Cover: Impact of Consumer-Directed Health Plans on Low-Value Healthcare

Impact of Consumer-Directed Health Plans on Low-Value Healthcare

Published in: The American Journal of Managed Care, Volume 23, Issue 12, pages 741–748 (December 2017)

Posted on Feb 12, 2021

by Rachel O. Reid, Brendan Rabideau, Neeraj Sood


To assess the impact of consumer-directed health plan (CDHP) enrollment on low-value healthcare spending.

Study Design

We performed a quasi-experimental analysis using insurance claims data from 376,091 patients aged 18 to 63 years continuously enrolled in a plan from a large national commercial insurer from 2011 to 2013. We measured spending on 26 low-value healthcare services that offer unclear or no clinical benefit.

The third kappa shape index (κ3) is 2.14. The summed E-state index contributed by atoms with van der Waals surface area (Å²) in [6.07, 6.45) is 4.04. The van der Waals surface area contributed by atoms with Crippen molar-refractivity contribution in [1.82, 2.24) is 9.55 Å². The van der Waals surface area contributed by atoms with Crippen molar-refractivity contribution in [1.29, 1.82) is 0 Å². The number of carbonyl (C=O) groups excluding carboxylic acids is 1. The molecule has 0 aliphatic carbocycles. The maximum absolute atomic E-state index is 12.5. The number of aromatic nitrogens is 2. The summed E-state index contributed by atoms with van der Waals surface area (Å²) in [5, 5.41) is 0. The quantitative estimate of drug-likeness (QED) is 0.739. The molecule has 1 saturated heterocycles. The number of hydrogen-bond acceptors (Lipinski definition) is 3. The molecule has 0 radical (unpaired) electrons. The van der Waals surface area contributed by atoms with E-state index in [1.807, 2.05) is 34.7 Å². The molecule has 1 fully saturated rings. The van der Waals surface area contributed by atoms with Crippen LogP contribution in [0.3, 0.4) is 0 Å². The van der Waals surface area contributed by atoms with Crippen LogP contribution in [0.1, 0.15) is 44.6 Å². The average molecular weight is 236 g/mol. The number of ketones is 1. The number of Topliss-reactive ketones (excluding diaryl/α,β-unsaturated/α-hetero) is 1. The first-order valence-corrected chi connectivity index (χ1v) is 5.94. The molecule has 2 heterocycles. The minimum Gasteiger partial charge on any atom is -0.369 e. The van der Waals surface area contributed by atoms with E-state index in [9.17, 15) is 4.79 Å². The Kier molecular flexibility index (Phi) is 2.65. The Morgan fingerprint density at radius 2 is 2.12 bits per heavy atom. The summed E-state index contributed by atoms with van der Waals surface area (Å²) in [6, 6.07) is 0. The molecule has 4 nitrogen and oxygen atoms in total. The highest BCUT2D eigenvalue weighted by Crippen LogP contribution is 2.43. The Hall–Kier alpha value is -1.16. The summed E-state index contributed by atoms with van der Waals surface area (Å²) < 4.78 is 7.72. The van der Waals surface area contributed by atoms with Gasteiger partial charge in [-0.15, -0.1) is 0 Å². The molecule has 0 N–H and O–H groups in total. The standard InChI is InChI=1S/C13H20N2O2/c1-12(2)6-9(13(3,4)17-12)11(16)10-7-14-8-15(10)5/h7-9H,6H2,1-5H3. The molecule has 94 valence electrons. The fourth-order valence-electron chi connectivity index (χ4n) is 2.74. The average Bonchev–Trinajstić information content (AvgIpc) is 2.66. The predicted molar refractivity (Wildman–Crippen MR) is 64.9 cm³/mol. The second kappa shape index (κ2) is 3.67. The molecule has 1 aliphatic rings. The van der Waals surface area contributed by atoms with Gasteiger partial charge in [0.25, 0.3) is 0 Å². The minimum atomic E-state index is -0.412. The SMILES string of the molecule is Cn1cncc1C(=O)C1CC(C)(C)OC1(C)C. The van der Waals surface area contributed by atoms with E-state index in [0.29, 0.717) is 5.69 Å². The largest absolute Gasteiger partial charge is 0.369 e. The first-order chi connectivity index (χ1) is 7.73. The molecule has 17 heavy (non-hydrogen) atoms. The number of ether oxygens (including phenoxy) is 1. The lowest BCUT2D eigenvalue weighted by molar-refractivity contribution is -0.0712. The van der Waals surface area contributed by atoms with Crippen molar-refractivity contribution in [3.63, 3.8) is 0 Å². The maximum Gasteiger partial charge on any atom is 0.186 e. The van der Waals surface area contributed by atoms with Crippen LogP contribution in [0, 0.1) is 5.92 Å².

Employing a difference-in-differences approach, we compared the change in spending on low-value services for patients switching from a traditional health plan to a CDHP with the change in spending on low-value services for matched patients remaining in a traditional plan.


Switching to a CDHP was associated with a $231.60 reduction in annual outpatient spending (95% CI, –$341.65 to –$121.53); however, no significant reductions were observed in annual spending on the 26 low-value services (–$3.64; 95% CI, –$9.60 to $2.31) or on these low-value services relative to overall outpatient spending (–$7.86 per $10,000 in outpatient spending; 95% CI, –$18.43 to $2.72). Similarly, a small reduction was noted for low-value spending on imaging (–$1.76; 95% CI, –$3.39 to –$0.14), but not relative to overall imaging spending, and no significant reductions were noted in low-value laboratory spending.


CDHPs in their current form may represent too blunt an instrument to specifically curtail low-value healthcare spending.

Research conducted by

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